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The community of salvation in the theology of St. Luke

Giles, Kevin Norman (1974) The community of salvation in the theology of St. Luke. Masters thesis, Durham University.



This thesis is an attempt to understand Luke's own thought on the community who enjoyed the salvation found by faith in Jesus Christ. Recent Lukan studies have shown that our estimation of Luke’s eschatology determines our estimation of the nature of the salvation proclaimed and of those, who considered collectively, embrace it. In both the Gospel and Acts kike enhances the eschatological significance of the present. In the Gospel, the Kingdom of God is present in a dynamic way through the ministry of Jesus and His disciples. In Acts the Holy Spirit inaugurates the new age and enables Luke to continue to speak of Christ as the present Lord. Thus salvation, a basic motif, is understood by Luke as the gift of "the last day" in the present. In the Gospel, salvation is found in fellowship with Jesus, in Acts, in fellowship with the Spirit. In both books Jesus' disciples are to be recognized as the historical eschatological community of salvation. The second half of the study concentrates attention on the titles Luke gives to this community. In the Gospel the only title he develops is "the disciples." His development of this title shows mature thought and suggests wide usage in the early Church. Not only is this term a "church idea," it is also used to bring before our attention what it means to be a Christian in the age after Easter. In Acts many titles are found, most of which tell us something about the community of salvation. Again, "the disciples" is the most important and most developed one. The word εκκλησίɤ on the other hand, is not developed. It only refers to a specific group of people who actually assemble together: it is not used in the catholic sense. Acts 9%31 is interpreted as the individual members of the Church of Jerusalem dispersed throughout Judea Samaria and Galilee, and Acts 20:28 as revealing Pauline theology. The resultant picture suggests that Luke's eschatology and views on salvation are theologically mature and very similar to those of St.Paul. His theology of the community of salvation, on the other hand, is not theologically developed. "The Church" is not an ontological reality; it is not the body of Christ. Individual relationship to Christ retains a primacy in Lukan theology. -Those who are saved are "true Israel," not "new Israel," -"a third race."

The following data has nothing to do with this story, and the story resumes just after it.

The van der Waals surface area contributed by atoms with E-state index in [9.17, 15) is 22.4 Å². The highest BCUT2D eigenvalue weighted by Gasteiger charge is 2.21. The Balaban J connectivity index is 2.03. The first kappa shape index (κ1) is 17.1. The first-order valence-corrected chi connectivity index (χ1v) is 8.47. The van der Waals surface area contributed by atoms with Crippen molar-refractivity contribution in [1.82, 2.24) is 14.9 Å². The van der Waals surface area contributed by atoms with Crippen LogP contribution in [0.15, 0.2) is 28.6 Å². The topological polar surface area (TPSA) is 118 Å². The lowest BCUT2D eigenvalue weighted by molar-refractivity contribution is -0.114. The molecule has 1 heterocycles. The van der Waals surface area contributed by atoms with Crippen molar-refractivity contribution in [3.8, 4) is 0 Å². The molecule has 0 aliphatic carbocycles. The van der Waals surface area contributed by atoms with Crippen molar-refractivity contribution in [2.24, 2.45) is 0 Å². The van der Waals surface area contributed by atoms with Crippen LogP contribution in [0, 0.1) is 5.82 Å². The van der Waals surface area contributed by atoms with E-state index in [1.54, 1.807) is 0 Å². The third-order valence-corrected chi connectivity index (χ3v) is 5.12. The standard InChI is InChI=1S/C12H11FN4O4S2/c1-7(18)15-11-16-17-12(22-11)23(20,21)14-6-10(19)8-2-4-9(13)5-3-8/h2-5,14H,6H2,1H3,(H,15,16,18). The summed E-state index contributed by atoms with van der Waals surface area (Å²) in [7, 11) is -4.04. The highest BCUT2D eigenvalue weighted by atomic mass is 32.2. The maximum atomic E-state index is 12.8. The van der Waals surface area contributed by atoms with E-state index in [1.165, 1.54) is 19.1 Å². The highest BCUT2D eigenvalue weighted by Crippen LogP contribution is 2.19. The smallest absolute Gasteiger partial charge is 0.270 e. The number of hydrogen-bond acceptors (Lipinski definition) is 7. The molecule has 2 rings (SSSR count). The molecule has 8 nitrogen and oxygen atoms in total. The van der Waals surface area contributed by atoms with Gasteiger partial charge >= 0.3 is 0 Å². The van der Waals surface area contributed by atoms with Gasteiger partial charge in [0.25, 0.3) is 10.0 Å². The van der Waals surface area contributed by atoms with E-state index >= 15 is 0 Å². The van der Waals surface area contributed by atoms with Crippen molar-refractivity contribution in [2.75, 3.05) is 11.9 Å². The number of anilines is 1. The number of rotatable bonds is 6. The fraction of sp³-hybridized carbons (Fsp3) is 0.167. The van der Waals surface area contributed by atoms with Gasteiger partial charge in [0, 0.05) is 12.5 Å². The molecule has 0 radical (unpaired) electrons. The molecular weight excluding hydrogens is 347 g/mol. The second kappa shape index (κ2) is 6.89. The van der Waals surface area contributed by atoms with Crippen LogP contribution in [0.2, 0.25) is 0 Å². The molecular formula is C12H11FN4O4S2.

Item Type:Thesis (Masters)
Award:Master of Arts
Thesis Date:1974
Copyright:Copyright of this thesis is held by the author
Deposited On:14 Mar 2014 16:37

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